LOUISVILLE — Senate Republican Leader Mitch McConnell received a hero's welcome Wednesday at a Louisville aluminum fabricating plant that had fallen on hard times until he helped pass fair-trade legislation, protecting some 400 jobs.
In a post-earmarks Washington, McConnell has been using his political muscle to protect jobs at home. In recent weeks, he's been credited with helping to preserve some 1,200 jobs at the Paducah Gaseous Diffusion Plant for at least another year, and with protecting 200 jobs at garment factories in Campbellsville and Olive Hill.
For generations, Kentucky politicians have been judged on their success in directing federal dollars to their home state. With that option out of favor, they've had to find other ways to prove their worth — such as protecting jobs.
McConnell arrived to applause Wednesday at Cardinal Aluminum Co., posing for photographs with employees, even signing autographs, all because he had helped to win passage of the legislation earlier this year that protected the Louisville firm and others like it from unfair trade practices.
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"Thank you for everything you've done for the company and for me," said maintenance technician Allan Hill, stretching out his hand to shake McConnell's.
McConnell said he was simply doing his job.
"I wasn't sent to Washington just to work on international issues," he said. "I was also sent to look out for Kentucky. And I'm grateful that I was able to be helpful in this particular instance."
McConnell's focus on protecting jobs, besides endearing him to voters, is sending a not-so-subtle message about the value of re-electing him in 2014. The idea, said University of Louisville political scientist Dewey Clayton, is to show that Kentuckians benefit from having McConnell to continue serving as the Senate Republican leader, a powerful post that gives him clout on all issues, including jobs.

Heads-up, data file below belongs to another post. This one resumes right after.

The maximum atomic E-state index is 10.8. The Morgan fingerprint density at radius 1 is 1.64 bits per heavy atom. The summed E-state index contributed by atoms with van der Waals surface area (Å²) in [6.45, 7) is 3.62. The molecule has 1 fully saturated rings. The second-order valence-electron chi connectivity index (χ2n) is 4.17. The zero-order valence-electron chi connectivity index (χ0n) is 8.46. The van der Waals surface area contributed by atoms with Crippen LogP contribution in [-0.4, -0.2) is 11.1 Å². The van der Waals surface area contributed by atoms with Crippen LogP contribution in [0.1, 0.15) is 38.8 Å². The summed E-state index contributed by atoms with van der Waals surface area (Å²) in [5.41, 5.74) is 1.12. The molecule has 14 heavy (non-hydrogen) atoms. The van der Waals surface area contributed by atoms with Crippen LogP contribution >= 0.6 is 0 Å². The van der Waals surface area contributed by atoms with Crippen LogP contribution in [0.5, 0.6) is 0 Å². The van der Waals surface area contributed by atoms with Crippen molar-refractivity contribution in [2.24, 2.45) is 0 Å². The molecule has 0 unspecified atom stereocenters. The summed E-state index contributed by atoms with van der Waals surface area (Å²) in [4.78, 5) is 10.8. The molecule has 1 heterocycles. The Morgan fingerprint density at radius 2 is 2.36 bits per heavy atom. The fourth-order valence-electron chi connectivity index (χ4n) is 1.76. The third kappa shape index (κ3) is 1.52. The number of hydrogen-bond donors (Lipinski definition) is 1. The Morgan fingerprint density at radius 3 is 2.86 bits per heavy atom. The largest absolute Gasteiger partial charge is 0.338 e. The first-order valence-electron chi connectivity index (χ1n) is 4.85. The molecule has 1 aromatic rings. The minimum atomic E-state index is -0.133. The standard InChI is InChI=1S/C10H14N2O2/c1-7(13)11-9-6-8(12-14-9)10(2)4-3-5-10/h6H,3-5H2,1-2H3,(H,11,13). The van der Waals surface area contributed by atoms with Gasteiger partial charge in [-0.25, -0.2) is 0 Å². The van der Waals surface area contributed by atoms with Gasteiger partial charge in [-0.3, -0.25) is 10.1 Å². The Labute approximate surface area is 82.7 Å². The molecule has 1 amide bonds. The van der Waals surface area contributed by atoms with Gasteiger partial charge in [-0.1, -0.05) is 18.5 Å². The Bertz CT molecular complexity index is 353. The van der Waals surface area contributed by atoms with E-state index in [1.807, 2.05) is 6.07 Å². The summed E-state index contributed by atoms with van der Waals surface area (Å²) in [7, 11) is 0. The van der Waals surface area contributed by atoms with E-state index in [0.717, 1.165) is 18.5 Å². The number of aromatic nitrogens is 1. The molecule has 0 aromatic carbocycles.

"When you start talking about jobs, you're talking about bread-and-butter issues," Clayton said. "When you keep a plant from closing, people get that."
The notion isn't lost on other Kentucky political leaders. U.S. Sen. Rand Paul was in Paducah on Wednesday, touring the gaseous diffusion plant. Paul, McConnell, U.S. Rep. Ed Whitfield and Kentucky Gov. Steve Beshear all laid claim to helping broker a deal earlier this month to help keep the plant running for another year.
Energy Secretary Steven Chu said the beleaguered plant, which was set to close later this year, will remain open to enrich depleted uranium for the Tennessee Valley Authority and Energy Northwest, a utility in Washington state. Chu said the arrangement involves transferring a portion of the Department of Energy's depleted uranium to Energy Northwest, which will contract with the Paducah plant to do the enrichment.
Paul said securing that deal shows that "making noise about projects in your state is important."
In Louisville, U.S. Rep. John Yarmuth has taken the jobs issue a step further, scheduling workshops to help his constituents find jobs. His next one is in June. Yarmuth works with job-placement professionals from KentuckianaWorks, the Louisville Urban League and Metropolitan College to help his constituents write résumés and prepare for interviews.
And Beshear travels the state to announce each new company that moves into Kentucky. On Wednesday, he was in Leitchfield, where New York Blower Co. will open a manufacturing plant, creating 125 jobs. The state provided tax breaks worth up to $4.8 million to lure the company.